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Education in the media: Monday 19 March

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Today’s Education in the media blog looks at the investment in Breakfast clubs in schools in disadvantaged areas, university strikes and a teacher from London winning the prestigious Global Teacher Prize.

Breakfast clubs

Today, Monday, 19 March, the department has announced a £26 million fund to support breakfast clubs in over 1,770 schools across England.

The announcement has received widespreadcoverage this morning, including in the Guardian, the Daily Mirror, the Daily Mail, the Sun, the Independent and TES with many commentators welcoming the move.

The fund for extra breakfast provision will come from the Government’s soft drinks industry levy and will benefit over 1,770 schools across the country. This investment will be targeted at the most disadvantaged areas of the country – including the Department for Education’s Opportunity Areas – to help make sure every child gets the best start in life.

Research shows that a healthy breakfast can help boost children’s attainment by improving their memory and concentration. Thanks to Government reforms and the hard work of teachers, academic standards are rising in England, with 1.9 million more children in good or outstanding schools than in 2010, but there is more to do.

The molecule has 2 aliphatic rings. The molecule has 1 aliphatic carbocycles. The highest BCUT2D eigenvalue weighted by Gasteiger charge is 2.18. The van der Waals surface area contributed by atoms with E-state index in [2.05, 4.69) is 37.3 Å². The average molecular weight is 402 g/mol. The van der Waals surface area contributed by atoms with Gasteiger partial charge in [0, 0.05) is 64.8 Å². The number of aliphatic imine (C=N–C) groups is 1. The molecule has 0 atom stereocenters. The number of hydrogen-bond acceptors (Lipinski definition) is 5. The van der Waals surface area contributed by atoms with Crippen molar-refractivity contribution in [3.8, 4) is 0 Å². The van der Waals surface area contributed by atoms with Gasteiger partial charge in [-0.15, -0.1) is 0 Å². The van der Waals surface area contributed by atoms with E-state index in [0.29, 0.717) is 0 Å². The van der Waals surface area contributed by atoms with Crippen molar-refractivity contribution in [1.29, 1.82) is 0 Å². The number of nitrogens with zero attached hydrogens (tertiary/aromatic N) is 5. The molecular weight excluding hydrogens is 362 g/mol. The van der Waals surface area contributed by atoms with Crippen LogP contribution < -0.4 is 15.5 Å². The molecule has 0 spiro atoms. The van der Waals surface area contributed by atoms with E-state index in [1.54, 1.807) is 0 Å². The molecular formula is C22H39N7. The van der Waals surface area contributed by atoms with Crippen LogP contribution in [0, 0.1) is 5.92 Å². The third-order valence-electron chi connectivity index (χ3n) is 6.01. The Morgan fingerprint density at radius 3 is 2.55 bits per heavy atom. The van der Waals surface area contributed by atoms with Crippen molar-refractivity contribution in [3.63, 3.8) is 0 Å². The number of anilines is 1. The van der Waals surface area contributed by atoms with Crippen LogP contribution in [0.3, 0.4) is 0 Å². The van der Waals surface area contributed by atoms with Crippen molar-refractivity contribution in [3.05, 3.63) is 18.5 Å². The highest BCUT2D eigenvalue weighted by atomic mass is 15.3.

As part of the funding, experts at Family Action and Magic Breakfast will also look at how they can encourage more children to attend these programmes and improve collaboration and sharing of best practice across schools.

Education Secretary Damian Hinds said:

A healthy breakfast can help fuel children’s concentration so they can get the most out of their school day.

Children only get one chance at an education and they deserve the best, whatever their background. That is why we are giving more pupils in some of the country’s most disadvantaged areas the chance to go to a breakfast club.

Paid for by the Government’s soft drinks levy, this investment will help raise education standards further and will make sure young people have happy, healthy childhoods.

Universities Strike

Today, Monday, 19 March, Universities Minister Sam Gyimah issued a statement on the ongoing dispute between Universities UK (UUK) and the Universities and College Union (UCU) over changes to university staff pension scheme.

Minister Gyimah is clear that a constructive agreement needs to be reached to ensure that students’ education – which is the key priority – is protected. No student’s future prospects should be put at risk because of a disagreement between UUK and UCU, and steps must be taken to minimise any disruption.
It is important to note assessments and exams is a contractual obligation which is not covered by the current UCU strike mandate.

Furthermore, the majority of universities involved in this dispute will have already set assessment titles and exam questions. So, unless there are extreme circumstances, all students should be able to submit assessments and take their exams. On top of this, universities are able to mitigate against disruption to exams by using non-academic invigilators and non-striking academics from others parts of the university to provide support.